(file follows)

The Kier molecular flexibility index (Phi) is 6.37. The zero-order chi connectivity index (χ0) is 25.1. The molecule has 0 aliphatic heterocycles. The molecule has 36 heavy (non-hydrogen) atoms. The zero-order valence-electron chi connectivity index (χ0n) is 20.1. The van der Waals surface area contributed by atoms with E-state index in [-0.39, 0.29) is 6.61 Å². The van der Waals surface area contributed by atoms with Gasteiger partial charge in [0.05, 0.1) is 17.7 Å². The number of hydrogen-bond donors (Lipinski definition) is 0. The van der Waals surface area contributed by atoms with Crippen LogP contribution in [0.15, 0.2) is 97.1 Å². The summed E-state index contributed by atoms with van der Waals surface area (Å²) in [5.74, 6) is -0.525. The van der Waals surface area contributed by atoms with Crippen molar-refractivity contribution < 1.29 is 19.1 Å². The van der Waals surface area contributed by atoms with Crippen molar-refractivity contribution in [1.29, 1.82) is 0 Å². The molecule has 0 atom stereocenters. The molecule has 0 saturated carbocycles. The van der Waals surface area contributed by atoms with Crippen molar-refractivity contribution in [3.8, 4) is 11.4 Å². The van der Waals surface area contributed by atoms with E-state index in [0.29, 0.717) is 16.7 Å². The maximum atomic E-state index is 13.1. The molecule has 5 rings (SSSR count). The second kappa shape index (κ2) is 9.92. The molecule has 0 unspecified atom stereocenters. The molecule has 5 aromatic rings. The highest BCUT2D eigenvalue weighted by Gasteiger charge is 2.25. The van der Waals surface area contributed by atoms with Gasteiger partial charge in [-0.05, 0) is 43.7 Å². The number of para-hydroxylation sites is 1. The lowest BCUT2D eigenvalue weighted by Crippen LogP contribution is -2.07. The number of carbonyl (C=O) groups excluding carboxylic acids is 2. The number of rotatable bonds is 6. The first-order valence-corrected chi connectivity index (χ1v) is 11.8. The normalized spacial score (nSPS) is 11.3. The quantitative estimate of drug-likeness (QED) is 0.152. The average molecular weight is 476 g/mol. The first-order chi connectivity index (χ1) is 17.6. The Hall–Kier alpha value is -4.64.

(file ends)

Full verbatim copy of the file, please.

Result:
The Kier molecular flexibility index (Phi) is 6.37. The zero-order chi connectivity index (χ0) is 25.1. The molecule has 0 aliphatic heterocycles. The molecule has 36 heavy (non-hydrogen) atoms. The zero-order valence-electron chi connectivity index (χ0n) is 20.1. The van der Waals surface area contributed by atoms with E-state index in [-0.39, 0.29) is 6.61 Å². The van der Waals surface area contributed by atoms with Gasteiger partial charge in [0.05, 0.1) is 17.7 Å². The number of hydrogen-bond donors (Lipinski definition) is 0. The van der Waals surface area contributed by atoms with Crippen LogP contribution in [0.15, 0.2) is 97.1 Å². The summed E-state index contributed by atoms with van der Waals surface area (Å²) in [5.74, 6) is -0.525. The van der Waals surface area contributed by atoms with Crippen molar-refractivity contribution < 1.29 is 19.1 Å². The van der Waals surface area contributed by atoms with Crippen molar-refractivity contribution in [1.29, 1.82) is 0 Å². The molecule has 0 atom stereocenters. The molecule has 0 saturated carbocycles. The van der Waals surface area contributed by atoms with Crippen molar-refractivity contribution in [3.8, 4) is 11.4 Å². The van der Waals surface area contributed by atoms with E-state index in [0.29, 0.717) is 16.7 Å². The maximum atomic E-state index is 13.1. The molecule has 5 rings (SSSR count). The second kappa shape index (κ2) is 9.92. The molecule has 0 unspecified atom stereocenters. The molecule has 5 aromatic rings. The highest BCUT2D eigenvalue weighted by Gasteiger charge is 2.25. The van der Waals surface area contributed by atoms with Gasteiger partial charge in [-0.05, 0) is 43.7 Å². The number of para-hydroxylation sites is 1. The lowest BCUT2D eigenvalue weighted by Crippen LogP contribution is -2.07. The number of carbonyl (C=O) groups excluding carboxylic acids is 2. The number of rotatable bonds is 6. The first-order valence-corrected chi connectivity index (χ1v) is 11.8. The normalized spacial score (nSPS) is 11.3. The quantitative estimate of drug-likeness (QED) is 0.152. The average molecular weight is 476 g/mol. The first-order chi connectivity index (χ1) is 17.6. The Hall–Kier alpha value is -4.64.